If we’ve learned anything over the years from movies about journalists, reporters and TV newspeople, it’s that theirs is a world of ethical and psychological pitfalls. One day, you’re an upstanding citizen doing your job, investigating and helping keep the public apprised of current events, and then, suddenly you’re Kirk Douglas in Ace in the Hole (1951), deliberately manipulating your story to create and prolong the media circus surrounding it. Or you’re Philip Seymour Hoffman in Capote (2005), befriending a convicted murderer but privately rooting for his execution. Or you’re Johnny Depp in Fear and Loathing in Las Vegas (1998), ingesting so many intoxicants that you miss the story entirely. Or you’re Hayden Christensen in Shattered Glass (2003) and just flat out making shit up. […]
Who’s ready to spend four hours with Johnny Depp as a substance-abusing, raving goofball? No, it’s not another Pirates sequel, but a double-feature of adaptations of semi-autobiographical novels by the late, sometimes great, frequently soused, often reckless, original “gonzo” journalist and author, Hunter S. Thompson: Terry Gilliam’s Fear and Loathing in Las Vegas (1998), and Bruce Robinson’s Rum Diary. […]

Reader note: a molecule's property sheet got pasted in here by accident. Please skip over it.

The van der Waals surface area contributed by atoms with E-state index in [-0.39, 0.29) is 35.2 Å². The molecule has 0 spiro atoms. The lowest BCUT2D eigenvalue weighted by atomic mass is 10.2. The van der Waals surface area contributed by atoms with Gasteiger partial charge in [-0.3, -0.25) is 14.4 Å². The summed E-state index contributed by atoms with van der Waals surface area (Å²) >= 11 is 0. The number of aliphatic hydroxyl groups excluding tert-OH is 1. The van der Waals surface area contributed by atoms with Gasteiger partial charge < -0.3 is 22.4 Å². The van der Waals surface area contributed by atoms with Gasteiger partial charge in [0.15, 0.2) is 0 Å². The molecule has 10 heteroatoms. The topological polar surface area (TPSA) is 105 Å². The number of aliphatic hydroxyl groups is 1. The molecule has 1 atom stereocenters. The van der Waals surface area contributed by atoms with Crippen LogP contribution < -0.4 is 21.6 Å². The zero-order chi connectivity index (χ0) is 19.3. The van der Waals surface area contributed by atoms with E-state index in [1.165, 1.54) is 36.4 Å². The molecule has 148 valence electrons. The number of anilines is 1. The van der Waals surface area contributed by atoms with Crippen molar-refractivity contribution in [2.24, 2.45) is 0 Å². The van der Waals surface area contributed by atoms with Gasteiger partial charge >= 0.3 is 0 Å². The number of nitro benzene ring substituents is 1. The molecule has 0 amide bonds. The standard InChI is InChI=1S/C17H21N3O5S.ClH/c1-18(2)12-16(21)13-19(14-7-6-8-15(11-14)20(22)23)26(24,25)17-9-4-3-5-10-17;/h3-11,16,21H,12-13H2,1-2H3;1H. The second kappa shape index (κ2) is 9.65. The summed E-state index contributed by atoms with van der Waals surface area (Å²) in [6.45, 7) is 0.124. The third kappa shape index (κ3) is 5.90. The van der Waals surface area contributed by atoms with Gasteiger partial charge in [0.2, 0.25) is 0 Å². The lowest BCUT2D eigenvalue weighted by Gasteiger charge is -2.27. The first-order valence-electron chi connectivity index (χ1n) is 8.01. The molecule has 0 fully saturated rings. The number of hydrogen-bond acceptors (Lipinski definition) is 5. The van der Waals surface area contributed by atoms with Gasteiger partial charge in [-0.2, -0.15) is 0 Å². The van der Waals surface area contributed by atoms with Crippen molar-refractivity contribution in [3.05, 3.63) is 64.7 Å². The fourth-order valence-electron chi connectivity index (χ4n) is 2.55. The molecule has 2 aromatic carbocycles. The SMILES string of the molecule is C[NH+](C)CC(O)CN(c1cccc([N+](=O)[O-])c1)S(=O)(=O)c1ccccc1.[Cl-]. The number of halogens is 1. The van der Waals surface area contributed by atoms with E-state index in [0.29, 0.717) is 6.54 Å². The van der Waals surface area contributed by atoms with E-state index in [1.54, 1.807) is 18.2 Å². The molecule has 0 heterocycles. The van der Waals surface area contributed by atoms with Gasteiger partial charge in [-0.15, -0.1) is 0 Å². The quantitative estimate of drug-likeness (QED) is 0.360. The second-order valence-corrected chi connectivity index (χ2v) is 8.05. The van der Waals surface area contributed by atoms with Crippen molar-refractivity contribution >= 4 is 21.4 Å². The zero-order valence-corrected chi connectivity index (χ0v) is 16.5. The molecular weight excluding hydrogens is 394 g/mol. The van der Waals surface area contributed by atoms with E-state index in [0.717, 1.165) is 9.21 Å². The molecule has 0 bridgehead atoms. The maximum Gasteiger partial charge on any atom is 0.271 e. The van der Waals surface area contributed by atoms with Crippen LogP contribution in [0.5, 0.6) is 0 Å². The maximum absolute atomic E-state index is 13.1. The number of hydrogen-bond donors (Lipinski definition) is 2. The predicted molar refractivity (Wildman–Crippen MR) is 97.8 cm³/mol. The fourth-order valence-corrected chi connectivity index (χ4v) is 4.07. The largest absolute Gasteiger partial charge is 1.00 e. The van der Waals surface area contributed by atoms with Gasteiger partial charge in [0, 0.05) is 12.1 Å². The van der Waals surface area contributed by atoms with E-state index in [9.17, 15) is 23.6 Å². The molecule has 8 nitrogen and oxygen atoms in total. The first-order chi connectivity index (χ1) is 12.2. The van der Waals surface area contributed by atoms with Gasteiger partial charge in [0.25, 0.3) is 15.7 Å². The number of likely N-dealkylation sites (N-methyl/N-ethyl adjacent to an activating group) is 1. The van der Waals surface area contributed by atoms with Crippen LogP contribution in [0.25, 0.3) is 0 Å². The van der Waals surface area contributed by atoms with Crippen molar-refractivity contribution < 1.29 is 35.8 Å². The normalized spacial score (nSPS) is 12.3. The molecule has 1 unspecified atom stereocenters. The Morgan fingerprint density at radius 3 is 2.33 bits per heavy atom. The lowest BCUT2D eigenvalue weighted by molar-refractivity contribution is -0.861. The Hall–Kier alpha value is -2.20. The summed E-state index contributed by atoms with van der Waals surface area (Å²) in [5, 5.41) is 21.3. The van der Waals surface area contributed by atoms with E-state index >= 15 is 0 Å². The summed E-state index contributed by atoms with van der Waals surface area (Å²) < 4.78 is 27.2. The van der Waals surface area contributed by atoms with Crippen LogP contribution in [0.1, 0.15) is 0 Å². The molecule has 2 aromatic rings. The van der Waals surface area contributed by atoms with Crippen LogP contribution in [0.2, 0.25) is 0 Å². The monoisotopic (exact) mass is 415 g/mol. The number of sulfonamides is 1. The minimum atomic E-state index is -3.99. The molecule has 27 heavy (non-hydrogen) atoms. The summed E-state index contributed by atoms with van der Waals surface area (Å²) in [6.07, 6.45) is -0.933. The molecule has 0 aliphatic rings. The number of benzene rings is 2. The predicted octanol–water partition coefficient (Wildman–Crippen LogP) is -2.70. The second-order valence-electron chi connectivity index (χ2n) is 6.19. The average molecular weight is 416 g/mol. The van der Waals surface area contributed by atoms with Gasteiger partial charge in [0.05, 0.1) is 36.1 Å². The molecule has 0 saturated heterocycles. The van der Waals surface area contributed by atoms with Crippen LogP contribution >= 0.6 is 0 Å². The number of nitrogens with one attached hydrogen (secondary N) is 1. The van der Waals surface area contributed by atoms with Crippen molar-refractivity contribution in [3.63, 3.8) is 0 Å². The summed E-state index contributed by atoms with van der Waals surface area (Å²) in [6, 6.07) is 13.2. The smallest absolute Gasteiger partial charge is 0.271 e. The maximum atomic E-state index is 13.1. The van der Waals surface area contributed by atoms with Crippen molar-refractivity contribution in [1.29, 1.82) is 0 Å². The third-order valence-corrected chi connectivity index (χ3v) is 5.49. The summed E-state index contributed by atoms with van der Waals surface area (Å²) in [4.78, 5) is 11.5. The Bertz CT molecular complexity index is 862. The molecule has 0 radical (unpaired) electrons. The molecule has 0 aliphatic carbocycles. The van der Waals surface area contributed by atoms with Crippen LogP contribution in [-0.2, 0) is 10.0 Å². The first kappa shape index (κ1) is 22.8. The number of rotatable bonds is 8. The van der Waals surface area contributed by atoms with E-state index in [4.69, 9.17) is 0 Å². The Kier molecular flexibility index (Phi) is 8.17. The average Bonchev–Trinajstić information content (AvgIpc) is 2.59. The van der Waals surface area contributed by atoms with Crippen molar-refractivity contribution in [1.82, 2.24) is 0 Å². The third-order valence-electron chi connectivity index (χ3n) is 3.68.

“The Soloist” tells a story about extraordinary gifts connected to a very compromised life. If this sounds like something straight from the headlines, it should. LA Times columnist Steve Lopez wrote about a man who changed his life, first encountered in a skid row plaza near a statue of Beethoven.
What follows is complicated like any messy life, and it will have you wondering: Haven’t I seen something like this already?
Yes. You have. Director Scott Hicks brought us “Shine” in 1996, earning Geoffrey Rush a Best Actor Oscar in a well-made, well-regarded film that touched many of the elements now reworked by “The Soloist.”
Both stories tell us about real people who inspire and piss off their friends in roughly equal measure. Both will open the eyes and heart. Does one create a more indelible portrait of dignity among people who are only too human? That’s our Smackdown.